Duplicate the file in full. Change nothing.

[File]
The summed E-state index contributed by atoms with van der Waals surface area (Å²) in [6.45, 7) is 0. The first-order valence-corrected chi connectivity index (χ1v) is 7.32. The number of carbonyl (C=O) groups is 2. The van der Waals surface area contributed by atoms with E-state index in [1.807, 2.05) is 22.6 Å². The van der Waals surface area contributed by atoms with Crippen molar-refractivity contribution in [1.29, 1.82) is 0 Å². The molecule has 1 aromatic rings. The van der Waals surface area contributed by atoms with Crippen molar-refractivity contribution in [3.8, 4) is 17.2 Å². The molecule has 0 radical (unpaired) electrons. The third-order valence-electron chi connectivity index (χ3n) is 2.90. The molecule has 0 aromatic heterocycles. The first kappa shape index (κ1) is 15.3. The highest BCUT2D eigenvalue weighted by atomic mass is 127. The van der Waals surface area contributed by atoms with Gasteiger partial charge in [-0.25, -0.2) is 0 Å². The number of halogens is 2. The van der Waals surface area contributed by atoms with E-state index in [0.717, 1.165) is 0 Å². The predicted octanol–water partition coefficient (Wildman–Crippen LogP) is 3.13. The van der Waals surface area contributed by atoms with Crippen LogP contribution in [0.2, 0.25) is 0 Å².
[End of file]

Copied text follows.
The summed E-state index contributed by atoms with van der Waals surface area (Å²) in [6.45, 7) is 0. The first-order valence-corrected chi connectivity index (χ1v) is 7.32. The number of carbonyl (C=O) groups is 2. The van der Waals surface area contributed by atoms with E-state index in [1.807, 2.05) is 22.6 Å². The van der Waals surface area contributed by atoms with Crippen molar-refractivity contribution in [1.29, 1.82) is 0 Å². The molecule has 1 aromatic rings. The van der Waals surface area contributed by atoms with Crippen molar-refractivity contribution in [3.8, 4) is 17.2 Å². The molecule has 0 radical (unpaired) electrons. The third-order valence-electron chi connectivity index (χ3n) is 2.90. The molecule has 0 aromatic heterocycles. The first kappa shape index (κ1) is 15.3. The highest BCUT2D eigenvalue weighted by atomic mass is 127. The van der Waals surface area contributed by atoms with Gasteiger partial charge in [-0.25, -0.2) is 0 Å². The number of halogens is 2. The van der Waals surface area contributed by atoms with E-state index in [0.717, 1.165) is 0 Å². The predicted octanol–water partition coefficient (Wildman–Crippen LogP) is 3.13. The van der Waals surface area contributed by atoms with Crippen LogP contribution in [0.2, 0.25) is 0 Å².